SQUIZ THE WORLD (1400 × 700px)

Squiz the World goes to… Portugal

World record Big Wave surf: https://www.surfer.com/features/new-world-record-set-for-biggest-wave-ever-surfed/
Portugese tart recipe: https://www.allrecipes.com/recipe/269064/portuguese-custard-tarts-pasteis-de-nata/#recipe-body



Each week, we give the world globe a spin, and see where we land. Then we take the kids of Australia on an audio excursion to visit that country and its people.

I’m Amanda Bower, and today on Squiz the World we’re visiting Portugal. On June 10, Portugal Day is celebrated all over the world, and what I love about this day is that it’s not linked to the date of the country gaining independence, or winning a war… it’s connected to a famous Portugese poet, Luis de Camoes, who died on June 10. He’s kind of like Portugal’s Shakespeare, and because no one knows exactly when he was born, they celebrate their country’s most special day on the day he died.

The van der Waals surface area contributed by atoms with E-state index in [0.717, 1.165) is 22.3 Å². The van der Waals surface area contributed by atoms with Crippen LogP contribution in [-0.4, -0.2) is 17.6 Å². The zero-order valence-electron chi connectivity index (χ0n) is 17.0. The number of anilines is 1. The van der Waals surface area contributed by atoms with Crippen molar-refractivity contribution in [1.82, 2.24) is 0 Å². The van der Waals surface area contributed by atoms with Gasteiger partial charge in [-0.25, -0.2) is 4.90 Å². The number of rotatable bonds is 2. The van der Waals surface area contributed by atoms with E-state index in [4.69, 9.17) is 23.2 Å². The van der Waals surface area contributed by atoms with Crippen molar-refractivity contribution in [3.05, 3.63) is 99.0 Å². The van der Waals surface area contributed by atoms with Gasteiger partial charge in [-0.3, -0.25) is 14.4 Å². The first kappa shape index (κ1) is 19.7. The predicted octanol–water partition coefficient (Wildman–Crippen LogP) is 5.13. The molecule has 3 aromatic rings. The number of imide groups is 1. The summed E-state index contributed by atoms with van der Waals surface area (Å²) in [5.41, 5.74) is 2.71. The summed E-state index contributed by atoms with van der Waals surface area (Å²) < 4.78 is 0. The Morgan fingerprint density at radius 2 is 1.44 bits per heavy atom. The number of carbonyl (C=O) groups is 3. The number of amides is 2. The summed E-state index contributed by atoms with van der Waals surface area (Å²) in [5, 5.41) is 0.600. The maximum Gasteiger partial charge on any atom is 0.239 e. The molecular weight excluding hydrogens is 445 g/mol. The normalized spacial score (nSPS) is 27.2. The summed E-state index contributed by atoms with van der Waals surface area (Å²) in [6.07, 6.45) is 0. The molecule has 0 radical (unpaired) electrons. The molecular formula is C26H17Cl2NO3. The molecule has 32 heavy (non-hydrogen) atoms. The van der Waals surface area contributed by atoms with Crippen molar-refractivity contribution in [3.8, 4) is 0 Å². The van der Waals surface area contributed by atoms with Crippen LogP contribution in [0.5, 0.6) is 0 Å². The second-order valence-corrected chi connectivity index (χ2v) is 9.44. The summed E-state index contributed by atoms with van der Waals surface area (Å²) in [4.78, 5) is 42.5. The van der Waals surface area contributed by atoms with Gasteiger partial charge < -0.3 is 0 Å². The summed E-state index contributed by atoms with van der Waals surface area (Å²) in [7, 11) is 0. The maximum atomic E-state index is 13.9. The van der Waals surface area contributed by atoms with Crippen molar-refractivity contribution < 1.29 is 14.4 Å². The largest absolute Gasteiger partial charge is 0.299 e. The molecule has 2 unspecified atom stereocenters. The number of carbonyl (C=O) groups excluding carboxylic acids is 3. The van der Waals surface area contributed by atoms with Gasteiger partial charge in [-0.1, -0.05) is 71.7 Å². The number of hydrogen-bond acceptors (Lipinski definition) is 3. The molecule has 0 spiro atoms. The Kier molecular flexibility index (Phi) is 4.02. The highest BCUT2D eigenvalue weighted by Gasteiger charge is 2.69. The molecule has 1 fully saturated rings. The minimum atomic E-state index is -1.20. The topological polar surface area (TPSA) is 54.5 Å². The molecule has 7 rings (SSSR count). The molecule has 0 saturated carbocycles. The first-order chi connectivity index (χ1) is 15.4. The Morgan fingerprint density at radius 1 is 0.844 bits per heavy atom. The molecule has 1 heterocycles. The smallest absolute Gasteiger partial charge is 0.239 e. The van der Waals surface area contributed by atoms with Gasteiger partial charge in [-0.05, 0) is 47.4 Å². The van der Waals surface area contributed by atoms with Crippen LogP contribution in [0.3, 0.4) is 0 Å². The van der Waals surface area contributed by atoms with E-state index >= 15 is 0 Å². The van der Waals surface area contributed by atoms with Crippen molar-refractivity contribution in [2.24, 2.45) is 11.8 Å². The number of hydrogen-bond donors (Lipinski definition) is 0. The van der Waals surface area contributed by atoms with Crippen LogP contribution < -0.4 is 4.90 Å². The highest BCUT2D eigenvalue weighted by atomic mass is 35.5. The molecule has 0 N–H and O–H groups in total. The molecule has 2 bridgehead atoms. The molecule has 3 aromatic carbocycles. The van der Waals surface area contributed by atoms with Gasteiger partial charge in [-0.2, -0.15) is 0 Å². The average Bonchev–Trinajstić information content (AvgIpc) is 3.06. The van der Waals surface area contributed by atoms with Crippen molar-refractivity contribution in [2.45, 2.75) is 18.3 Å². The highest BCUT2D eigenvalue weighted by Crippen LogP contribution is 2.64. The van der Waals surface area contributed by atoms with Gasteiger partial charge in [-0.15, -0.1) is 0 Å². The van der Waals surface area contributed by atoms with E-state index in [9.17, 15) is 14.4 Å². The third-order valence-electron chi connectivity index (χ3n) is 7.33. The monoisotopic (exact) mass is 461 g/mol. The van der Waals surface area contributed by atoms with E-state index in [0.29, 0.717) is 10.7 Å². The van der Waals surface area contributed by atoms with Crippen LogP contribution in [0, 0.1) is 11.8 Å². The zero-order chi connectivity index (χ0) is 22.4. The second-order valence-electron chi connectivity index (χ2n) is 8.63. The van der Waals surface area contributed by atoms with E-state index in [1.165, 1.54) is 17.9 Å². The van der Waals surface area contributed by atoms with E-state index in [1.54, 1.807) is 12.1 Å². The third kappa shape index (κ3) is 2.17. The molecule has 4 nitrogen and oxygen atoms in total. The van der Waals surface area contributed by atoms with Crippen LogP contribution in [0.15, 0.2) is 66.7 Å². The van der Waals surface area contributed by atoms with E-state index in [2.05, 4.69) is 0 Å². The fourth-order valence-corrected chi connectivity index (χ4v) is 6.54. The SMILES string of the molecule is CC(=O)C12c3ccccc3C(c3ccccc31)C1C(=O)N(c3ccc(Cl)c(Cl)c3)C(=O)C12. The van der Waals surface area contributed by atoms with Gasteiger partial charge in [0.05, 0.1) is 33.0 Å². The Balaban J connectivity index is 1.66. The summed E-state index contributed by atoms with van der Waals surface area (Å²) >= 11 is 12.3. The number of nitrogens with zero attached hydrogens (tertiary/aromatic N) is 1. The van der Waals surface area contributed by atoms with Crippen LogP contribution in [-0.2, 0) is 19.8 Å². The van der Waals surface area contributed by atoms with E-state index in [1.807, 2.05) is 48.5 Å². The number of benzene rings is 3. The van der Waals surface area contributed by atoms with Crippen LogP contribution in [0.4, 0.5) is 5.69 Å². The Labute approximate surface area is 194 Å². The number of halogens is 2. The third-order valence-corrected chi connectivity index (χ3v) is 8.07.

Let’s find out more about this southern European country that once dominated huge chunks of our planet … Strap yourselves into the Squiz Kids Super Fast Supersonic Jetliner as we take off and take a squiz at Portugal …

Just the Facts

Portugal is on what’s called the Iberian peninsula – the bit of Europe that sticks out into the Atlantic Ocean and is close to North Africa. Spain is to the right, or east, of Portugal, and the ocean to the west. That ocean is really important to a lot of what we’ll talk about in this podcast … but we’ll come back to it in a minute.

Portugal is the oldest country in Europe. That doesn’t mean the soil there is older than anywhere else… it’s just that Portugal has had the same borders since 1139. While everyone else in Europe was fighting wars, invading each other, and changing their borders, Portugal stayed the same.